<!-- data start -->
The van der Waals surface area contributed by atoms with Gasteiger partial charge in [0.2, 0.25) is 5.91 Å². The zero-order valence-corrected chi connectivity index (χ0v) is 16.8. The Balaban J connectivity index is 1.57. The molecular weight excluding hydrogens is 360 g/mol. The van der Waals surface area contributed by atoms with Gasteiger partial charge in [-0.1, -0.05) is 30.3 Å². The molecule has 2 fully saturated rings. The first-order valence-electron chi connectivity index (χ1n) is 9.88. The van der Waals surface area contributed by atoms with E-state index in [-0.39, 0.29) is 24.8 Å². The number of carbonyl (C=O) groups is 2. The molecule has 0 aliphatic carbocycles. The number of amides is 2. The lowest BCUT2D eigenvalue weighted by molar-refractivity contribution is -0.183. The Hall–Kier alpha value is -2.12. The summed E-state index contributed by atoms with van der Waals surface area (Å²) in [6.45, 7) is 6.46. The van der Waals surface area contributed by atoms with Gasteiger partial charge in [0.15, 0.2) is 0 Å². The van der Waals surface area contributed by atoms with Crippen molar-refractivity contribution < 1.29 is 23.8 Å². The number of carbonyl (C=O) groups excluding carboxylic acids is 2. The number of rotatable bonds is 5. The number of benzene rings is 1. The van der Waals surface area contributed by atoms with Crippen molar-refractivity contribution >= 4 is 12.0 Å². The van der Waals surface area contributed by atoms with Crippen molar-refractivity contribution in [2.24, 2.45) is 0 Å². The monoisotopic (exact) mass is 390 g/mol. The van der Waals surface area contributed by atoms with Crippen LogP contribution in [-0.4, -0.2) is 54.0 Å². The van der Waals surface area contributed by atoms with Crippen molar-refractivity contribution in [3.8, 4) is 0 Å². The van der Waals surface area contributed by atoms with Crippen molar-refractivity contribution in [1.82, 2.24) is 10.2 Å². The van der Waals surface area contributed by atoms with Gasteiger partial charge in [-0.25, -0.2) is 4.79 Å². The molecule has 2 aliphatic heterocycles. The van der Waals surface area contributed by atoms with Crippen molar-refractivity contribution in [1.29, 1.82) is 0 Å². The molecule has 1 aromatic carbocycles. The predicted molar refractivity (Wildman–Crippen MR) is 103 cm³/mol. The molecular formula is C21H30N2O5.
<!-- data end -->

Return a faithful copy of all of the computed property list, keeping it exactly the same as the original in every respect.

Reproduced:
The van der Waals surface area contributed by atoms with Gasteiger partial charge in [0.2, 0.25) is 5.91 Å². The zero-order valence-corrected chi connectivity index (χ0v) is 16.8. The Balaban J connectivity index is 1.57. The molecular weight excluding hydrogens is 360 g/mol. The van der Waals surface area contributed by atoms with Gasteiger partial charge in [-0.1, -0.05) is 30.3 Å². The molecule has 2 fully saturated rings. The first-order valence-electron chi connectivity index (χ1n) is 9.88. The van der Waals surface area contributed by atoms with E-state index in [-0.39, 0.29) is 24.8 Å². The number of carbonyl (C=O) groups is 2. The molecule has 0 aliphatic carbocycles. The number of amides is 2. The lowest BCUT2D eigenvalue weighted by molar-refractivity contribution is -0.183. The Hall–Kier alpha value is -2.12. The summed E-state index contributed by atoms with van der Waals surface area (Å²) in [6.45, 7) is 6.46. The van der Waals surface area contributed by atoms with Gasteiger partial charge in [0.15, 0.2) is 0 Å². The van der Waals surface area contributed by atoms with Crippen molar-refractivity contribution < 1.29 is 23.8 Å². The number of carbonyl (C=O) groups excluding carboxylic acids is 2. The number of rotatable bonds is 5. The number of benzene rings is 1. The van der Waals surface area contributed by atoms with Crippen molar-refractivity contribution >= 4 is 12.0 Å². The van der Waals surface area contributed by atoms with Crippen molar-refractivity contribution in [2.24, 2.45) is 0 Å². The monoisotopic (exact) mass is 390 g/mol. The van der Waals surface area contributed by atoms with Crippen LogP contribution in [-0.4, -0.2) is 54.0 Å². The van der Waals surface area contributed by atoms with Crippen molar-refractivity contribution in [3.8, 4) is 0 Å². The van der Waals surface area contributed by atoms with Crippen molar-refractivity contribution in [1.82, 2.24) is 10.2 Å². The van der Waals surface area contributed by atoms with Gasteiger partial charge in [-0.25, -0.2) is 4.79 Å². The molecule has 2 aliphatic heterocycles. The van der Waals surface area contributed by atoms with Crippen molar-refractivity contribution in [1.29, 1.82) is 0 Å². The molecule has 1 aromatic carbocycles. The predicted molar refractivity (Wildman–Crippen MR) is 103 cm³/mol. The molecular formula is C21H30N2O5.